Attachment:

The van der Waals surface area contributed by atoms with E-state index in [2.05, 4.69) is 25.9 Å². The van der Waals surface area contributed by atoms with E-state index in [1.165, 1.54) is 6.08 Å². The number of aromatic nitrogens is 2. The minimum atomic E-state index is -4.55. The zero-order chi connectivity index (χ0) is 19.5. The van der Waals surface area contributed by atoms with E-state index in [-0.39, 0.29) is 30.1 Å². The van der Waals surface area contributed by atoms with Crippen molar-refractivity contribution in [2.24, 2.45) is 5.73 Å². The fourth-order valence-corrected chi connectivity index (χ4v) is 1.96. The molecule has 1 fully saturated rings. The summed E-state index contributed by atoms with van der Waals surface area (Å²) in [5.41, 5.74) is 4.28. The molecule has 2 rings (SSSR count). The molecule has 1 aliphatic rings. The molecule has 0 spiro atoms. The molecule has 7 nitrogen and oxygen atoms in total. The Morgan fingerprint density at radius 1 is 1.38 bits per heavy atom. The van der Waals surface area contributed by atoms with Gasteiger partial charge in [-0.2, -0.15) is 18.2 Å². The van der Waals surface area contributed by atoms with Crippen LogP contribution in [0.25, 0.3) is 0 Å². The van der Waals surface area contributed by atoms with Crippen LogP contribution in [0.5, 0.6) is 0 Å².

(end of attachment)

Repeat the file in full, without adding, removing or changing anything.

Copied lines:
The van der Waals surface area contributed by atoms with E-state index in [2.05, 4.69) is 25.9 Å². The van der Waals surface area contributed by atoms with E-state index in [1.165, 1.54) is 6.08 Å². The number of aromatic nitrogens is 2. The minimum atomic E-state index is -4.55. The zero-order chi connectivity index (χ0) is 19.5. The van der Waals surface area contributed by atoms with E-state index in [-0.39, 0.29) is 30.1 Å². The van der Waals surface area contributed by atoms with Crippen molar-refractivity contribution in [2.24, 2.45) is 5.73 Å². The fourth-order valence-corrected chi connectivity index (χ4v) is 1.96. The molecule has 1 fully saturated rings. The summed E-state index contributed by atoms with van der Waals surface area (Å²) in [5.41, 5.74) is 4.28. The molecule has 2 rings (SSSR count). The molecule has 1 aliphatic rings. The molecule has 0 spiro atoms. The molecule has 7 nitrogen and oxygen atoms in total. The Morgan fingerprint density at radius 1 is 1.38 bits per heavy atom. The van der Waals surface area contributed by atoms with Gasteiger partial charge in [-0.2, -0.15) is 18.2 Å². The van der Waals surface area contributed by atoms with Crippen LogP contribution in [0.25, 0.3) is 0 Å². The van der Waals surface area contributed by atoms with Crippen LogP contribution in [0.5, 0.6) is 0 Å².